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Health Insurance Market Reforms: Rate Restrictions

Rate restrictions limit how much insurance companies can vary premiums charged to individuals and businesses based on factors such as health status, age, tobacco use and gender. Currently, federal law does not place any limits on the ways that insurance companies set their premium rates. However, beginning January 1, 2014,…

Health Coverage for the Unemployed

This policy brief outlines the challenges facing the unemployed as they seek to remain insured after losing jobs and employer-sponsored health coverage. In May 2011, 13.9 million people in the U.S. were unemployed. Of these, 6.2 million had been unemployed for six months or more and faced limited options to…

Update on Individual Health Insurance

This report provides information about the individual health insurance market using data from the largest vendor of this type of insurance, eHealthInsurance. The report includes who is buying individual insurance, what they are actually paying for the insurance, and buying patterns. It is the first in an up-coming series of…

How Competitive Are State Health Insurance Markets?

Beginning in 2014, state-based health insurance exchanges will be created to facilitate coverage and choice, with the hope that enhanced competition among insurers will help to moderate premiums for individuals and small groups. This analysis by the Foundation assesses the competitiveness of state insurance markets for individuals and small businesses…

Summary: National Survey of Enrollees in Consumer-Directed Health Plans

This survey summary provides an in-depth analysis of the National Survey of Enrollees in Consumer-Directed Health Plans conducted between June 21 and July 10, 2006. The survey looks at the views and experiences of people enrolled in consumer-directed health plans as compared to people with traditional health insurance.Survey Summary (.pdf)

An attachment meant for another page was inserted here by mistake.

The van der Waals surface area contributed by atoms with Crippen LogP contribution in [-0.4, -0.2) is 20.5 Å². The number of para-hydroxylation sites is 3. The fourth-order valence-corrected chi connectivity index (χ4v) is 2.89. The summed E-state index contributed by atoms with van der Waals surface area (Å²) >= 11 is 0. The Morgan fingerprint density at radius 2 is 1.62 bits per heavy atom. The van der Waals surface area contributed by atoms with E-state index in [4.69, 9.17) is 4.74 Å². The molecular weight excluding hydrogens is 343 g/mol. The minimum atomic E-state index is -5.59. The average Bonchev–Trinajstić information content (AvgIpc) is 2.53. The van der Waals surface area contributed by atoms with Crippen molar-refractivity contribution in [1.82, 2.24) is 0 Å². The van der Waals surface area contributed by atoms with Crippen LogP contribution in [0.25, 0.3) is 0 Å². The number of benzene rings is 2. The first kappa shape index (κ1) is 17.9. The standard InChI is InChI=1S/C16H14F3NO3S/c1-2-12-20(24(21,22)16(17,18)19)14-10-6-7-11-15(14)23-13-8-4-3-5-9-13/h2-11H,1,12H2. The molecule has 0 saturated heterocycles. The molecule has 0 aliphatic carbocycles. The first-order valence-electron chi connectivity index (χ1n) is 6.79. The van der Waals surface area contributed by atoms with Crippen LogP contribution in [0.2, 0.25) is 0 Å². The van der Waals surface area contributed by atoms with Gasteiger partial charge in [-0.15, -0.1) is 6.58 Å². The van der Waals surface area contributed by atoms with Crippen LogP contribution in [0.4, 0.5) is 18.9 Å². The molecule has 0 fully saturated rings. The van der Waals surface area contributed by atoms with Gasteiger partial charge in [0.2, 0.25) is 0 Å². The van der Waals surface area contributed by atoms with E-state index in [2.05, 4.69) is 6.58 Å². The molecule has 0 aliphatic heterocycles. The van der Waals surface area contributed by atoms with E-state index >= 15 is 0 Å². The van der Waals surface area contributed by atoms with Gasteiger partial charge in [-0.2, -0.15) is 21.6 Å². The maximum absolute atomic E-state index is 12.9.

Pulling it Together: The Sleeper in Health Reform

The health reform legislation currently being crafted on Capitol Hill is undeniably complex.  To oversimplify slightly it can be boiled down into four parts: coverage (subsidies for private coverage and Medicaid expansions); delivery and payment reforms; insurance market reforms and regulations; and prevention, with each broad category containing a range…

The High and Rising Costs Of Health Care: What Can Be Done?

The Alliance for Health Reform, the Kaiser Family Foundation, and several cosponsors held the final event in a three-part series of discussions on costs, the factors driving them up and what (if anything) can be done about them. This briefing and others in the series take an in-depth look at…

New Survey on Consumer Experiences with Health Plans

Survey on Consumer Experiences with Health PlansA Kaiser Family Foundation/Harvard School of Public Health survey found that more than six in ten privately insured American adults under age 65 give their health plans a grade of A or B, but nearly half report having some type of problem with their…

Peering Into the Black Box of Insurance Rating

Recently, the New York Times reported that private health insurers continue to seek large premium increases despite seeing lower than expected use of medical care and booking record profits. The story highlights a significant problem for health policy: the lack of good, public information about how health insurers manage health…

The Individual Mandate: How Sweeping?

The so-called “individual mandate”  – the provision under the Affordable Care Act (ACA) that requires most individuals to carry a minimum level of insurance coverage and is now being considered by the Supreme Court – has emerged as the least popular element of the reform law and the prime target for…